TYSONS, Virginia, May 4, 2020 – The Rural Digital Opportunity Fund (“RDOF”) is a significant acceleration of the Federal Communications Commission’s efforts to subsidize the construction of broadband infrastructure in rural communities.
The FCC has pledged to allocate $20.4 billion of support, over 10 years, in two phases. That’s roughly $2 billion a year in broadband subsidies.
But the auction is a complicated process. Fortunately, on Tuesday, May 5, at 12 Noon ET, two knowledgeable organizations – the “broadband fabric” data and mapping experts at CostQuest Associates and attorneys from Marashlian & Donahue, PLLC, also known as The CommLaw Group – will explain what would-be bidders need to understand about RDOF in a FREE webinar, “How to Prepare and Effectively Bid in the Rural Digital Opportunity Fund Auction.”
The first phase of the FCC’s reverse-auction is expected to push out $16 billion (over 10 years), and is scheduled to begin on October 22, 2020. The second phase of the reverse-auction, of at least $4.4 billion (also over 10 years), would provide financial support for additional areas, including those locations unserved by phase one.
Here is how much of an acceleration RDOF represents over the Connect America Fund, Phase II (“CAF II”), the last FCC program to provide subsidies for rural broadband:
In 2018, CAF II offered $1.48 billion over 10 years, or $148 million a year in broadband subsidies. RDOF’s Phase I is expected be more than 10 times as large the widely-heralded CAF II auction.
Additionally, 713,176 locations – homes or offices – were funded through CAF II. RDOF’s Phase I is expected to provide support for nearly 6 million locations –more than eight times the number of locations in CAF II.
Laying the groundwork for a reverse-auction process
Bit by bit, the FCC has been laying the groundwork for this bonanza of funding. On August 1, 2019, the agency initiated a Notice of Proposed Rulemaking on the RDOF. On February 7, 2020, the agency released its Report and Order detailing the steps it will be taking in Phase I of the auction, as well as the reasoning behind those decisions.
On March 2, 2020, the FCC released a Public Notice with its proposed bidding procedures and program requirements for this phase of RDOF, which has been denominated as Auction 904. An initial map of 5,907,896 locations – within about 66,000 census block groups – was released on March 17, 2020. Final reply comments on the bidding procedure were due on April 10, 2020, and the FCC is soon expected to finalize those procedures and release a timeline for the auction.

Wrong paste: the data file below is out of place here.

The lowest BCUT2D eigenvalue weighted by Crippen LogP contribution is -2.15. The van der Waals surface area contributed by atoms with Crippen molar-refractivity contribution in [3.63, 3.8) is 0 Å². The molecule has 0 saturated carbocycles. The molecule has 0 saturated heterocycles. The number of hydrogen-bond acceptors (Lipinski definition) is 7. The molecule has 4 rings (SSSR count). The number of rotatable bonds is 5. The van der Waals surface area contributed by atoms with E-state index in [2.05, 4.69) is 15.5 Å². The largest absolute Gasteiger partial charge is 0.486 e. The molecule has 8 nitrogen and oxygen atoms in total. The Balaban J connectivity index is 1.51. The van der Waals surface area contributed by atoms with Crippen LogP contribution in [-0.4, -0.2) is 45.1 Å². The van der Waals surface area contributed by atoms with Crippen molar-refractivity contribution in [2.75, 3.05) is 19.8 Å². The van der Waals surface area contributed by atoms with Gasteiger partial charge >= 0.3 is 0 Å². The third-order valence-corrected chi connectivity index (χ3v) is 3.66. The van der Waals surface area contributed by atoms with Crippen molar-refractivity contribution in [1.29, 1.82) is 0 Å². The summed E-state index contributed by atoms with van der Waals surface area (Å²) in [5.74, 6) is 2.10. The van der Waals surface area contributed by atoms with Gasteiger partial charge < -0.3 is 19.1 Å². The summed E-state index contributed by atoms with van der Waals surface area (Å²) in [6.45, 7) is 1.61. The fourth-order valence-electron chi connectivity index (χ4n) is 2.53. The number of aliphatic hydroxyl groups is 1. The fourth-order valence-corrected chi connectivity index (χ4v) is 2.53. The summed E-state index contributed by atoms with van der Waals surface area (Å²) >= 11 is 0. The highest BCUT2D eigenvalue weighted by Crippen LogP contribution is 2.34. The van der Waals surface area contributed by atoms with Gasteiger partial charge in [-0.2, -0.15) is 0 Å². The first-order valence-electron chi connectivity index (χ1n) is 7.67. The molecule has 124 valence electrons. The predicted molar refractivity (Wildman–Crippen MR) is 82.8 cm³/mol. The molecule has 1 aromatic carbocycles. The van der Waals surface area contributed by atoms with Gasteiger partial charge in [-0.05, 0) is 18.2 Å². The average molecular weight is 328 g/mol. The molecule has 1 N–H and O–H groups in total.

Organizations seeking to bid in RDOF will want to understand those details. But to be successful, they should also have a broader understand the context and requirements necessary.
Few are better situated to facilitate that understanding than CostQuest Associates – which was contracted by the FCC to design the Cost Allocation Model (CAM) that undergirded the CAF II auction, and also the RDOF auction – and attorneys from The CommLaw Group, who have helped hundreds of companies comply with the FCC’s broadband, telecommunications and auction requirements.
Register for FREE for “How to Prepare and Effectively Bid in the Rural Digital Opportunity Fund Auction,” on Tuesday, May 5, 2020, at 12 Noon ET.
The CostQuest / CommLaw Group webinar will be followed on the same day at 4 p.m. ET by a Federal Communications Commission webinar on RDOF. Attending the CostQuest / CommLaw Group webinar will better prepare potential bidders for the FCC webinar and for the FCC auction.
Short forms, long forms, and a brief description of the reverse-auction process
The FCC’s “Fact Sheet” on Auction 904, the first phase of RDOF, has an extremely bare-bones description of the timeline and deadlines. Once auction procedures are officially adopted and eligible census block group areas are finalized, the agency will open the window for the filing of “short form” application with basic information about the broadband providers’ proposed service. Filling this out is a prerequisite for bidding in RDOF’ first phase.
As is normal for its auctions, the agency will conduct a “mock auction” before the actual auction to familiarize would-be bidders on what takes place in an FCC auction or reverse-auction.